Most of us end up getting credit while we’re young and keeping it, at least until we have to buy a home. Maybe you had a starter credit card, maybe you had student loans that you had to repay. Maybe you had If you have no credit but want to buy real estate, you’re going to have to get creative. No credit and bad credit are two very different things – if you don’t have the best credit you’ll want to work on credit repair. It’s not going to be easy but you can do it if you plan ahead.
Identify Alternative Sources of Credit
If you don’t have a credit card, don’t want one, that’s fine – but you’re going to need to identify your alternative sources of credit to use as a trade line. You’re going to have to look more at private mortgages than you would conventional mortgages; these will usually be a bit more flexible and you might even be able to get a better rate. Alternative sources of credit are easy to spot though:
Utility Bills – Pay your power, mobile and cable bill on time each month? You can use these as an alternative form of credit in place of credit cards, car loans or even student loans. It’s important to talk with the billing department of each to see if they can give you a recommendation.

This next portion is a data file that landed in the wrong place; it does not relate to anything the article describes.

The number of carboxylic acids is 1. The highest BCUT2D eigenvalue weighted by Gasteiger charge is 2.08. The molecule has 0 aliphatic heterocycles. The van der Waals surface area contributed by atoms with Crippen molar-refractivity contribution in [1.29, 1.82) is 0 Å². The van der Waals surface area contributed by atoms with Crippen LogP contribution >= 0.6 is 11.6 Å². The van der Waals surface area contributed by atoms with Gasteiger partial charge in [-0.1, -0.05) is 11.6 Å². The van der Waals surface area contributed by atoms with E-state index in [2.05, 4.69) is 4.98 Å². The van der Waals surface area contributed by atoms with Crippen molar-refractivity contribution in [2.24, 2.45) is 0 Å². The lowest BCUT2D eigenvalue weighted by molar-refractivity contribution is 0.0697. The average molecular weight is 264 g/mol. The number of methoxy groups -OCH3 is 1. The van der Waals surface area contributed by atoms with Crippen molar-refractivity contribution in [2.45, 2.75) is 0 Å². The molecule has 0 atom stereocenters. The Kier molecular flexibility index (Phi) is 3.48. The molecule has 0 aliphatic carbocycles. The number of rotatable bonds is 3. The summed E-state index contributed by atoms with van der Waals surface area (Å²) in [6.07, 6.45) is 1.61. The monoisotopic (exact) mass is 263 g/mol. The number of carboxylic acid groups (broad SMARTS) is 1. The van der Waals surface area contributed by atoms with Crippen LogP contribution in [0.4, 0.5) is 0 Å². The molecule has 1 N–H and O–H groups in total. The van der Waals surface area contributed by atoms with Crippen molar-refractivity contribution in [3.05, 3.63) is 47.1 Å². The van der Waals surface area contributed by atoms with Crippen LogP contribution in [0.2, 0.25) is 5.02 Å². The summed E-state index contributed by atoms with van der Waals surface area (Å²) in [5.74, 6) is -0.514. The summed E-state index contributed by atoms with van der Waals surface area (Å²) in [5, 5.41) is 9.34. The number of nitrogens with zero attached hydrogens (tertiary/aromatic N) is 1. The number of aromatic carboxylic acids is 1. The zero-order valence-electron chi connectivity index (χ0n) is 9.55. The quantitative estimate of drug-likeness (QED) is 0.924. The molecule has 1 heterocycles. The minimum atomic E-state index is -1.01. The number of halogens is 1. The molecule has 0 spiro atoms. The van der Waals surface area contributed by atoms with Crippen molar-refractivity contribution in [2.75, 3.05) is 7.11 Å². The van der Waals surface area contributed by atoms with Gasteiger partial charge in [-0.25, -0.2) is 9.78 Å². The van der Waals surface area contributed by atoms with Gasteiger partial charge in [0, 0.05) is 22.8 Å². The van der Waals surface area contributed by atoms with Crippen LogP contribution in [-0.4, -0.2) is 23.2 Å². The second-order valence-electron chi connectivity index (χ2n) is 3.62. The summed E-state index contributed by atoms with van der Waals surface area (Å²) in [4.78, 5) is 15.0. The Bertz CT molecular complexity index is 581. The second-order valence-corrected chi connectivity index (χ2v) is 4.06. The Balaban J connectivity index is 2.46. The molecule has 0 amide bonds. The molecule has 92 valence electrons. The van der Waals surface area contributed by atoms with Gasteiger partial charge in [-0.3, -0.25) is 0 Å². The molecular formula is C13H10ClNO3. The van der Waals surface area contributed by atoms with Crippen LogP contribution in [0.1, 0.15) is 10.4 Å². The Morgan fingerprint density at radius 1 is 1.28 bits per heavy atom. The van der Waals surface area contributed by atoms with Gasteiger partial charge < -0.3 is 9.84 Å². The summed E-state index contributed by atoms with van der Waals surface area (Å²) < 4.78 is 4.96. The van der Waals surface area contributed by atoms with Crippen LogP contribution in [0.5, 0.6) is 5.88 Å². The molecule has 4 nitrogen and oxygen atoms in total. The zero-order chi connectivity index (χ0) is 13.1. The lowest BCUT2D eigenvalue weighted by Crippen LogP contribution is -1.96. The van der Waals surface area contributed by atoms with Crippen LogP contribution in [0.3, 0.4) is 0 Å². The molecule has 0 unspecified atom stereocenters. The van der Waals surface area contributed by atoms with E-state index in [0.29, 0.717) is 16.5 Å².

Rent Payments – Have you been an awesome tenant? You might be surprised at how much stock different lenders will put into someone being a good renter. If you’ve been paying 2 months ahead in the same apartment for 5 years, that’s really going to tell a lender something about the kind of borrower you might be.
What is a trade line?
Lenders will tell you that they can use the above things as a “trade line” or something to show that you’re credit worthy. If you don’t pay any of your own bills, you’ve never rented a home and you’ve just had a hard time in general with stuff period, you may not be able to present something as a trade line to get a mortgage. Government loans are also available, depending on if you qualify and your mortgage needs. Sometimes it boils down to talking to lenders face to face and seeing what you can shake loose.
You May Pay More in Interest
Even if you opt to work with mortgage brokers or with a government loan, you may have to pay a premium for being a borrower without an established credit history. If this is how things shake out for you, you may end up paying anywhere from .5% interest up to 2% extra interest premium on top of the rate you would have received if you’d been deemed “credit worthy”. You’ll want to be very careful about what lenders you choose to do business with, shop around and find the one that will offer you the lowest rate.